Each base station is connected to a communications servers individually by a communications link, represented by the lines numbered 128. Each line 128 represents at least one communications link, and if the base station is operably coupled to a number of communications servers, the line represents an equivalent number of communications links. A communications link is established physically by a terrestrial-based plant, such as a hybrid fiber/coaxial cable plant, for example, and may include microwave radio relay links. Various protocols may be used over the physical medium, such as frame relay, an example of which is the so-called T1 transport protocol.
Referring now to FIG. 2, there is shown therein a block diagram 200 of a base station 106 in accordance with the invention. The base station communicates with at least one mobile station 102, as described above in reference to FIG. 1, over a radio link 202. The base station 106 comprises an access controller gateway (ACG) 204, and transceiver equipment such as a base radio controller (BRC) 206, a base radio (BR) 208, a base mobile radio (BMR) 210, a power amplifier 212 and an antenna 214. The ACG interfaces with the fixed network equipment (FNE) 216, such as a central office shown in FIG. 1, over a plurality of communication links 218. Specifically the ACG receives data from, and transmits data to the communications servers. Each communication server is connected by one communication link. The base radio controller controls the modulation and synchronization of signals processed by the base radio. The base radio comprises radio signal processing equipment for mixing, filtering, and so on.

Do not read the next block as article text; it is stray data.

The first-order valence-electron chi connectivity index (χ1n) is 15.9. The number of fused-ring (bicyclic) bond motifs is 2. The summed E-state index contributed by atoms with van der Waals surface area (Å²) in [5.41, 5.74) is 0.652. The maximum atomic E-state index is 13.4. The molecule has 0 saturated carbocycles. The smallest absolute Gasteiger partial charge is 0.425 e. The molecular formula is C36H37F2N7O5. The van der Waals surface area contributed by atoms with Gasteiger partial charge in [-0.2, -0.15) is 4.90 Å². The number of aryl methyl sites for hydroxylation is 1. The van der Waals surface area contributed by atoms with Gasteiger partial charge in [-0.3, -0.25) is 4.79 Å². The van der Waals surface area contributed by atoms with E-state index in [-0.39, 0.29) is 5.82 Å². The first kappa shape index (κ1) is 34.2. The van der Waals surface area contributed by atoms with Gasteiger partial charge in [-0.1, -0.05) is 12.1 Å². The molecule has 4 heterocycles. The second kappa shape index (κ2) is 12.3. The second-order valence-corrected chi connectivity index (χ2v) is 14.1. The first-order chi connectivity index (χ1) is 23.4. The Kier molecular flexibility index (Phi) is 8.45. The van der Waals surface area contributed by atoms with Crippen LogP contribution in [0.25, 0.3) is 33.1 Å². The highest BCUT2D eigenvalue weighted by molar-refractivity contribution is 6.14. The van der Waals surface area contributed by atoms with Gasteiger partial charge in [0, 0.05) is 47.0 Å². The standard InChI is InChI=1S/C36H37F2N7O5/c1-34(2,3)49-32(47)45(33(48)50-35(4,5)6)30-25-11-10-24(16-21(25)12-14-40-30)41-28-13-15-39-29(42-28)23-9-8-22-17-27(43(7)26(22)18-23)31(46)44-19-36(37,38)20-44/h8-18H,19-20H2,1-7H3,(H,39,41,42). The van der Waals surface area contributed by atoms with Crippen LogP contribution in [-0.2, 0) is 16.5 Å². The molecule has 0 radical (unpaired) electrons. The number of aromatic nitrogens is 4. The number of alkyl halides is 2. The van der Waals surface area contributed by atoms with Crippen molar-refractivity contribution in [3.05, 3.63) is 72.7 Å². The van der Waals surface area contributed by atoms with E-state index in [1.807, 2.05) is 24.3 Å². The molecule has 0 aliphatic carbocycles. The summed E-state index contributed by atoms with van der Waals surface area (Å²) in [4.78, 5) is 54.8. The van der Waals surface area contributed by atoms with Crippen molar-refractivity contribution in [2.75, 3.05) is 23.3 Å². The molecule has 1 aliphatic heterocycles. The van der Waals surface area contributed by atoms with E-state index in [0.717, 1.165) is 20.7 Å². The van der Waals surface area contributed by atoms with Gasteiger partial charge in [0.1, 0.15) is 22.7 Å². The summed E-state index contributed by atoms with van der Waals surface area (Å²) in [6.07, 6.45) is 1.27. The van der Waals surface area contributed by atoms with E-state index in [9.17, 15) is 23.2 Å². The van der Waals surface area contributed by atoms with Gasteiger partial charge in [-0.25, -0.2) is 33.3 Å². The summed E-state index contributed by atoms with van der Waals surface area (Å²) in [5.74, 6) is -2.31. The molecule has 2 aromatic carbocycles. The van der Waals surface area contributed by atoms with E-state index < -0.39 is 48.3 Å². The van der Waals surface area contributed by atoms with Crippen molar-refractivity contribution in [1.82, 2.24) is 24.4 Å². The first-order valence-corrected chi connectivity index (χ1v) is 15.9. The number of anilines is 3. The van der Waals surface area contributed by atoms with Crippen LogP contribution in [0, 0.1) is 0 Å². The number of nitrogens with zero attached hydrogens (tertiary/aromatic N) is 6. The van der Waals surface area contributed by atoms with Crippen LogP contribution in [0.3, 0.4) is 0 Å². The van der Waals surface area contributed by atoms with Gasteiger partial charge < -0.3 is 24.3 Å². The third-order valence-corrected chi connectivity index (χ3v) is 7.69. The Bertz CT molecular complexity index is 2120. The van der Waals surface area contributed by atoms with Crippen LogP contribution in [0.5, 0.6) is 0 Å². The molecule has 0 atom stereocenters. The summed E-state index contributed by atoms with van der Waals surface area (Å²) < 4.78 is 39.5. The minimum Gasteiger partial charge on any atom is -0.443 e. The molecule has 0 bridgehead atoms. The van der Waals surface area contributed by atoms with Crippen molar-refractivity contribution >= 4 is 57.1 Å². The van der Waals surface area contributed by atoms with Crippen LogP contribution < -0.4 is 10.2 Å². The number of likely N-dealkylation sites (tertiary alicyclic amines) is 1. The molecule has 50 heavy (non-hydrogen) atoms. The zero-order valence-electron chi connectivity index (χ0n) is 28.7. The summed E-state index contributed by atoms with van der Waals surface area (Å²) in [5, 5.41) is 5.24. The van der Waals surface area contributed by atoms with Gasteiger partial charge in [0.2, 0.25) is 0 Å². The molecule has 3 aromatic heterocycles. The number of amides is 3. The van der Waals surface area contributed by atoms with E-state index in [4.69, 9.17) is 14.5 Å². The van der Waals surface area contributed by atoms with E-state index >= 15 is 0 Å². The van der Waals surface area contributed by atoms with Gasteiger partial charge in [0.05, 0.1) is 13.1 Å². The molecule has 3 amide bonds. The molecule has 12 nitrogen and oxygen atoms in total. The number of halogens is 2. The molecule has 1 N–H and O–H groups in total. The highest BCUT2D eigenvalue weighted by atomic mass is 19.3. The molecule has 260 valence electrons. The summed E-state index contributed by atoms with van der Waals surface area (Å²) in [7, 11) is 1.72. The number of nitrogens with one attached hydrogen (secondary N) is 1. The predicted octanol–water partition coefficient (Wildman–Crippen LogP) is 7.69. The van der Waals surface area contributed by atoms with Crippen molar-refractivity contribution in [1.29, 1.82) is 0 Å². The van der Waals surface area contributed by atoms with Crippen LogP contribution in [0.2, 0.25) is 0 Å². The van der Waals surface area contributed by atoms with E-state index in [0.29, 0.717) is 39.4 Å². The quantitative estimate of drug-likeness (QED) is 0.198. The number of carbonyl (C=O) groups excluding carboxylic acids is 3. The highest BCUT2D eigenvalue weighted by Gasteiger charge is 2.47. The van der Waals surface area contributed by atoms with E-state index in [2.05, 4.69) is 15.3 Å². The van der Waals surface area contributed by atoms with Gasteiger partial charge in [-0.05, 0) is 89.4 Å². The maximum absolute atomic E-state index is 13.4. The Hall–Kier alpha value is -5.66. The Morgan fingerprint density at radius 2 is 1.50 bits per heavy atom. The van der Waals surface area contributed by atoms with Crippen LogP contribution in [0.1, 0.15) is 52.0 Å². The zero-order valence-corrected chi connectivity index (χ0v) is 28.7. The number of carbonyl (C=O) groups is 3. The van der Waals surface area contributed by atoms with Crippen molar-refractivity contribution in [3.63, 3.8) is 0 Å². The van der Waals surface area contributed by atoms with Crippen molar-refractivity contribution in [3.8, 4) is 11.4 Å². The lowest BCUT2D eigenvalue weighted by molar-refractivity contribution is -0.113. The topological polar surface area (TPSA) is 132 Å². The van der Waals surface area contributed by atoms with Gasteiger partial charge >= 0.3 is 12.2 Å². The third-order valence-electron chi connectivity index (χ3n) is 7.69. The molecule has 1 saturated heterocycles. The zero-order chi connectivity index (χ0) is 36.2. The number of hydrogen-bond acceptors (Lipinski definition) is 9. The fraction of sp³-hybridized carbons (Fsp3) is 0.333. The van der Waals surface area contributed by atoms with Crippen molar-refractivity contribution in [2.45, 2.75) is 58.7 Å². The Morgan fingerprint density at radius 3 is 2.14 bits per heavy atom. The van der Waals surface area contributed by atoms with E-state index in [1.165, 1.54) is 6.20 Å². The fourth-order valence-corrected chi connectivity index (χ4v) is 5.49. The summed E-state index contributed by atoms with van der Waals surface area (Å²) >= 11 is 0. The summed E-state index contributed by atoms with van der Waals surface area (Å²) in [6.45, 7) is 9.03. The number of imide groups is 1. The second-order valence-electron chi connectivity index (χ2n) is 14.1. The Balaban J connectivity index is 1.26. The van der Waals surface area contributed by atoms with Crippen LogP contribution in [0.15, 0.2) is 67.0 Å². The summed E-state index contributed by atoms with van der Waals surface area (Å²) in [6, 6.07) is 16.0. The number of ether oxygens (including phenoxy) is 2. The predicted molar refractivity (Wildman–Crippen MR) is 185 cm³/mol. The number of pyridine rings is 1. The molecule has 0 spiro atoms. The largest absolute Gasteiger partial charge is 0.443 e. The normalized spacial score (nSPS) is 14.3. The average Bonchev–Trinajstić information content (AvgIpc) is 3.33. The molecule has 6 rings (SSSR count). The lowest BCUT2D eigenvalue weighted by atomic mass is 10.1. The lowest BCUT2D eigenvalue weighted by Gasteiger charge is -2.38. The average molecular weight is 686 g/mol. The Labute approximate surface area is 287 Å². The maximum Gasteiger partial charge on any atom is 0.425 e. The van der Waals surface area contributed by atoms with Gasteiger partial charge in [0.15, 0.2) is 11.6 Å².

The base mobile radio is operably coupled to the ACG and the transceiver resources, and is much the same as what is referred to as a test mobile radio. That is, if comprises radio hardware and software similar to that of a mobile station, and is used for detecting or scanning for neighbor cells. If a fault occurs in one or more of the communications links 218, the ACG will immediately detect the loss of communications with the respective communications server. In response, the ACG will request a neighbor cell list from the base mobile radio. The base mobile radio may have determined the neighbor cell list and communication service information prior to the request from the ACG, or it may generate the neighbor cell list in response to the request. The neighbor cell list may comprise information such as the cell identification number, what frequency the cell is operating on, and which communication services are provided by the cell, for each neighbor cell detected. Upon the occurrence of a fault between the base station and one or more communications servers, the neighbor cell list is updated and broadcast from the serving cell's base station. Any mobile stations that were connected to the serving cell at the time of the fault, and any that come into the serving cell after the occurrence of the fault and prior to the repair of the fault will receive the broadcast message from the base station indicating the existence of the fault condition, which service or services are not functional, and the neighbor cell list including the current service states of those neighbor cells.